Monday, 4 November 2013

Announcing “Audio Programming with NAudio”

I’m really excited to announce the release of my latest Pluralsight course “Audio Programming with NAudio”. This is the follow-on course to my introductory “Digital Audio Fundamentals” course, and is intended to give a thorough and systematic run-through of how to use all the major features of NAudio.

The modules are as follows:

  • Introducing NAudio in which I go through all the things you can find in NAudio, and explain what the demo applications do as well. This module also introduces the three base classes/interfaces for all signal chain components in NAudio (IWaveProvider, WaveStream and ISampleProvider), which are crucial to understanding how to work with NAudio.
  • Audio File Playback explains how to decide which of NAudio’s playback classes you should use, and how they are configured. I cover lots of important playback related tasks such as how to change volume, reposition, and even how to stop (yes, that can require more thought than you might imagine).
  • Working with Files deals with the various file readers in NAudio, as well as showing how to create wave files with WaveFileWriter.
  • Changing Audio Formats might seem longwinded and a bit boring, but is actually one of the most important modules in the course. It explains how to change the sample rate, bit depth and channel count of PCM audio. This is something that you need to do regularly when dealing with sampled audio, and there are lots of different approaches you can take.
  • Working with Codecs explains how you can use the ACM and MediaFoundation codecs on your computer, and also gives a couple of other techniques for working with codecs that you might find helpful.
  • Recording Audio shows how to use the various NAudio recording classes, including loopback capture, and a brief demo of high performance low level capture using ASIO.
  • Visualizations is not really about NAudio, but gives some useful strategies for creating peak meters, waveform displays and spectrum analyzers in both WinForms and WPF. I included it because this is something lots of NAudio users wanted to know how to do.
  • Mixing and Effects is probably my favourite module in the course. To show how to do mixing and effects I create a software piano, and turn it into a software synthesizer.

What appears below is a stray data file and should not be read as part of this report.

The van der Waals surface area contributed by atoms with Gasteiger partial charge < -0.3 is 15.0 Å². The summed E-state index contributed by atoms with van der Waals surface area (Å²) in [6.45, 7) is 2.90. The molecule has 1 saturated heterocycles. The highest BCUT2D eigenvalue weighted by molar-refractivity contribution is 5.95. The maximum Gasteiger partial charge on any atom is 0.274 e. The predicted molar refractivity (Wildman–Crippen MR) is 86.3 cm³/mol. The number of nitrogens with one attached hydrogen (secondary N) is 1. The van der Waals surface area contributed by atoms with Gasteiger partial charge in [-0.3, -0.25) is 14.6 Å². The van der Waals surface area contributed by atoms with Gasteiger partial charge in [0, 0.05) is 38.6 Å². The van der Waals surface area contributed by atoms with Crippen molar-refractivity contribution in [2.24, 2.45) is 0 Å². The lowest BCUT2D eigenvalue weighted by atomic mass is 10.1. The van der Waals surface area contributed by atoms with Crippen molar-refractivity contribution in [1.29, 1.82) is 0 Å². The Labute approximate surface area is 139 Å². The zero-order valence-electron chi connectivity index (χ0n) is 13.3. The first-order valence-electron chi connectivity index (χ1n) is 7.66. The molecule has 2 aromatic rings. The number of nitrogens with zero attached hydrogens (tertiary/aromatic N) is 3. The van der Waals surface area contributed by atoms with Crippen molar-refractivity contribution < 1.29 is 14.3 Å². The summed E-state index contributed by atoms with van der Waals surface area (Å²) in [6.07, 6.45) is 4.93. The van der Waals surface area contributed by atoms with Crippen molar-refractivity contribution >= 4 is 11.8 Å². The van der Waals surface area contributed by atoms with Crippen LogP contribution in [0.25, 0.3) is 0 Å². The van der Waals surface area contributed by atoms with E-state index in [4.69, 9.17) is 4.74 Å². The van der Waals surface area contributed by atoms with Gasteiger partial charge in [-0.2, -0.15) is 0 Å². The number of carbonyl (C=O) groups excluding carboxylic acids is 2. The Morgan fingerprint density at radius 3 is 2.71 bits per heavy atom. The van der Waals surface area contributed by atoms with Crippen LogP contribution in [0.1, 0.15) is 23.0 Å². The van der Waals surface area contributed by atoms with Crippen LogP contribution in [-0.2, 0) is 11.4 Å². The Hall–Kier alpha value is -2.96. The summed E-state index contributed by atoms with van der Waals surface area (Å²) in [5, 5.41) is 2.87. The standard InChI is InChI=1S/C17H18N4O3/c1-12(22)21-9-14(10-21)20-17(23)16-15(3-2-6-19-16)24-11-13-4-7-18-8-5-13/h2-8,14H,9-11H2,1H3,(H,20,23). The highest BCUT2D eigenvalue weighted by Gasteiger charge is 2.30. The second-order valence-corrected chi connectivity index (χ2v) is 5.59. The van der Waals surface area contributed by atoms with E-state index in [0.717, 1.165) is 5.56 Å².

• Audio Streaming covers another topic that NAudio doesn’t directly address, but that lots of NAudio users are interested in. This module shows how you can implement playback of streaming media, and how you would go about creating a network chat application.

I really hope that everyone planning to create a serious application with NAudio will take the time to watch this course (and the previous one if necessary). You’ll find you will be a lot more productive once you know the basics of digital audio, and understand the design philosophy behind the NAudio library.

I know Pluralsight is not free, but receiving some financial compensation for the time I put into this course enabled me to spend a lot more time on it than I would have been able to otherwise. The Pluralsight library is ridiculously well stocked with courses on all kinds of development technologies and practices, so you can’t fail to get good value for the monthly subscription fee. Having said that, please be assured that I remain committed to provide good training materials on NAudio, and I plan to keep blogging and updating the main site with more documentation.

I have actually reached the point with NAudio that I am getting far more requests for help than I can keep up with. I’m averaging 10 questions/emails per day, and so if I miss even a few days I get hopelessly behind. If I’ve failed to answer your question, please accept my apologies, and part of the goal in creating this course is having something I can point people to. So if I answer your question with a link to this course, please don’t be offended.

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